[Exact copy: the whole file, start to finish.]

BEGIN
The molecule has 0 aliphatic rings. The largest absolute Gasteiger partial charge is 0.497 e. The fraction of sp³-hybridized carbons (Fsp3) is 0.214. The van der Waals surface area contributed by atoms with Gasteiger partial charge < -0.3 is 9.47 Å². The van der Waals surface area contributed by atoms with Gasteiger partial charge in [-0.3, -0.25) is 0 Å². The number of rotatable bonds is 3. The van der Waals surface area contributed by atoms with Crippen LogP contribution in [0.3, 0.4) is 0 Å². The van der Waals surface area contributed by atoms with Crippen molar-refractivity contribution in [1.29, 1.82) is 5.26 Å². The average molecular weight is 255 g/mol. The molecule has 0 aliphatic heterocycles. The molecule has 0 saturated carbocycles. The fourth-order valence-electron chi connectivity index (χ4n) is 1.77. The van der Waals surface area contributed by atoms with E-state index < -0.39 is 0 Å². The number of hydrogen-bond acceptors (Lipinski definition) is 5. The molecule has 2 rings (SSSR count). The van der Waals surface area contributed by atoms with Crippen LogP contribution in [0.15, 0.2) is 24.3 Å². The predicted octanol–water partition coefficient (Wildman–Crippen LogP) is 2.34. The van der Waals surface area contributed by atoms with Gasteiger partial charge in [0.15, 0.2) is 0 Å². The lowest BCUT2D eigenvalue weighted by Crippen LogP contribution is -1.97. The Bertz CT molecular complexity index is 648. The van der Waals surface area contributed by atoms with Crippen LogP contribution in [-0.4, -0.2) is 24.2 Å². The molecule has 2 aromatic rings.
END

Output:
The molecule has 0 aliphatic rings. The largest absolute Gasteiger partial charge is 0.497 e. The fraction of sp³-hybridized carbons (Fsp3) is 0.214. The van der Waals surface area contributed by atoms with Gasteiger partial charge < -0.3 is 9.47 Å². The van der Waals surface area contributed by atoms with Gasteiger partial charge in [-0.3, -0.25) is 0 Å². The number of rotatable bonds is 3. The van der Waals surface area contributed by atoms with Crippen LogP contribution in [0.3, 0.4) is 0 Å². The van der Waals surface area contributed by atoms with Crippen molar-refractivity contribution in [1.29, 1.82) is 5.26 Å². The average molecular weight is 255 g/mol. The molecule has 0 aliphatic heterocycles. The molecule has 0 saturated carbocycles. The fourth-order valence-electron chi connectivity index (χ4n) is 1.77. The van der Waals surface area contributed by atoms with E-state index < -0.39 is 0 Å². The number of hydrogen-bond acceptors (Lipinski definition) is 5. The molecule has 2 rings (SSSR count). The van der Waals surface area contributed by atoms with Crippen LogP contribution in [0.15, 0.2) is 24.3 Å². The predicted octanol–water partition coefficient (Wildman–Crippen LogP) is 2.34. The van der Waals surface area contributed by atoms with Gasteiger partial charge in [0.15, 0.2) is 0 Å². The lowest BCUT2D eigenvalue weighted by Crippen LogP contribution is -1.97. The Bertz CT molecular complexity index is 648. The van der Waals surface area contributed by atoms with Crippen LogP contribution in [-0.4, -0.2) is 24.2 Å². The molecule has 2 aromatic rings.